(To King Richard. Prepare thy battle early in the morning;
Vaugh. Think upon Vaughan; and, with guilty And put thy fortune to the arbitrement
fear, Of bloody strokes, and mortal-staring war. Let fall thy lance ! Despair, and die !I, as I may (that which I would, I cannot,)
(To King Richard. With best advantage will deceive the time,
All. Awake! and think, our wrongs in Richard's And aid thee in this doubtful shock of arms:
(To Richmond. But on thy side I may not be too forward, | Will conquer him ;-awake, and win the day! Lest, being seen, th, brother, tender George, Be executed in his father's sight.
The Ghost of Hastings rises. Farewell: The leisure and the fearful time
Ghost. Bloody and guilty, guillily awake; Cuts off the cereinonious vows of love,
[T0 King Richard. And ample interchange or sweet discourse, And in a bloody battle end thy days! Which su lont sunder'd friends should dwell upon: Think on lord Hastings; and despair, and die ! God give us leisure for these rites of love!
Quiet untroubled soul, awake, awake! Once more, adieu :-Be valiant, and spced well!
(To Richmond. Richm. Good lords, conduct him lo his regiment : Arm, fight, and conquer, for fair England's sake! I'll strive, with troubled thoughts, to take a nap;
The Ghosts of the two young Princes rise. Lest leaden slumber peise' me down to-morrow, When I should mount with wings of victory:
Ghosts. Dream on t'ay cousins smother'd in the Once more, good night, kind lords and gentlemen.
Tower;... e Sereunt Lords, &c. with Stanley. Let us be lead within thy bosom, Richard, O Thon ! whose captain I account myself,
And weigh thee down to ruin, shame, and death! Look on mıy forces with a gracious eye;
Thy nephews' souls bid thee despair and die. Put in their hands thy bruising irons of wrath,
Sleep, Richmond, sleep in peace, and wake in joy ; That they may crush down with a heavy Call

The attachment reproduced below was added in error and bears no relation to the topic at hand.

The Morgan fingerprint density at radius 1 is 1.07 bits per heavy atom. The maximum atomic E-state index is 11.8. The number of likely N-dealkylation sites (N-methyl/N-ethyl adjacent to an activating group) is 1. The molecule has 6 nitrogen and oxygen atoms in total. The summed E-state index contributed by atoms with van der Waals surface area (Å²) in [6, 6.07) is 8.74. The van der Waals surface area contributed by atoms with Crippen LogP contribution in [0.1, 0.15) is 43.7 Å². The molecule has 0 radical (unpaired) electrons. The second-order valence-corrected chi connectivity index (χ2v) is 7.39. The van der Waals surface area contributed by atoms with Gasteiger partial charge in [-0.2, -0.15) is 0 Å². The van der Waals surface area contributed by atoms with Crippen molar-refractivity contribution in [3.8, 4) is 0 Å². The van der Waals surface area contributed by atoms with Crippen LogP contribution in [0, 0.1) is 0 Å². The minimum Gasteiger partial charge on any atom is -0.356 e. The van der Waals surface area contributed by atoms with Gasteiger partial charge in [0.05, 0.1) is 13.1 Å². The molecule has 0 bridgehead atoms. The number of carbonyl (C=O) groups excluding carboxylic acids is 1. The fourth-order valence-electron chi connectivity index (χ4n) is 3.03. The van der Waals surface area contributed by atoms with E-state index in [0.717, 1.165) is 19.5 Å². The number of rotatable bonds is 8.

Good angels guard'thee from the boar's annoy?"
Live, and beget a happy race of kings!
Edward's unhappy sons do bid thee Aourish.
The Ghost of Queen Anne rises.
Ghost. Richard thy wise, that wretched Anno Sleeping, and waking, (), desend me still! (Sleeps. thy wife,
That never slept a quiet hour with thee, The Ghost of Prince Edward, son lo Henry the Now fills thy sleep with perturbations :
Sixth, rises belween the two lents, To-morrow, in the battle, think on me, Ghost. Let me sit heavy on thv soul to-morrow! | Thou, quiet soul, sleep thou a quiet sleep:
And fall thy edgeless sword; Despair, and die !
To Richmond Think, how thou stab'dst me in my prime of youth | Dream of success and happy, victory; Al Tewksburv; Despair therefore, and die!
Thy adversary's wife doth pray for thee. Be cheerful, Rich nond; for the wronged souls 07 bitcher'd princes fight in thy behall:
The Ghost of Buckingham rises. King Henry's issue, Richmond, comforts thec.
Ghost. The first was 1, that help'd thee to the The Ghost of King Henry the Sixth rises.
crown; . (To King Richard.
The last was I that felt thy tyranny: Ghost. When I was mortal, mv anointed body Jo, in the battle think on Buckingham,
[To King Richard. And die in terror of thy guiltiness! By thee was punched full of deadly holes: Dream on, dream on, of bloody deeds and death; Think on the Tower, and me; Despair, and die ; Fainting, despair; despairing, yield thy breath! Hurry the Sixth bids thee despair and die.
I died for hope, ere I could lend thee aid : Virtuous and noly, be thou conqueror!
[To Richmond. (To Richmond. But cheer thy heart, and be thou not dismay'd : Hury, that prophesy'd thou should'st be king, God and good angels fight on Richmond's side ; Doth comfort thee in thy sleep; Live, and flourish! And Richard falls in height of all his pride. The Ghost of Clarence rises.
[The Ghosts vanish. King Richard starts out
of his dream. Ghost. Let me sit heavy on thy soul to-morrow!! K. Rich. Give me another horse,--bind up my
(To King Richard.
wounds,1, that was wash'd to death with fulsome wine, Have mercy, Jesu !-Soft; I did but dream ; Poor Clarence, by thy guile betray'd to death! 10 coward conscience, how dost thou afflict me!-To-morrow in the battle think on me,
The lights burn blue. It is now dead midnight. And all the edgeless sword ; Despair, and die!- Cold learful drops stand on my trembling flesh. Thou offspring of the house of Lancaster, What do I fear? myself ? there's none else by:
(To Richmond. Richard loves Richard ; that is, I am I.
(To King Richard. That I myself have done unto myself? Rivers, that died at Pomfret! Despair, and die ! o, no: alas, I rather hate myself,
For hateful deeds committed by mysell. (1) Weigh
II am a villain : Yet I lie, I am not
Chest. Let mne sit heavy ou
To King Richard loom of success and happy
Fool, of thyself speak well :-Fool, do not Batter. or England's chair,' where he is falsely set;
Then, if you fight against God's enemy,
God will, in justice, ward you as his soldiers; Perjury, perjury, in the high'st degree ;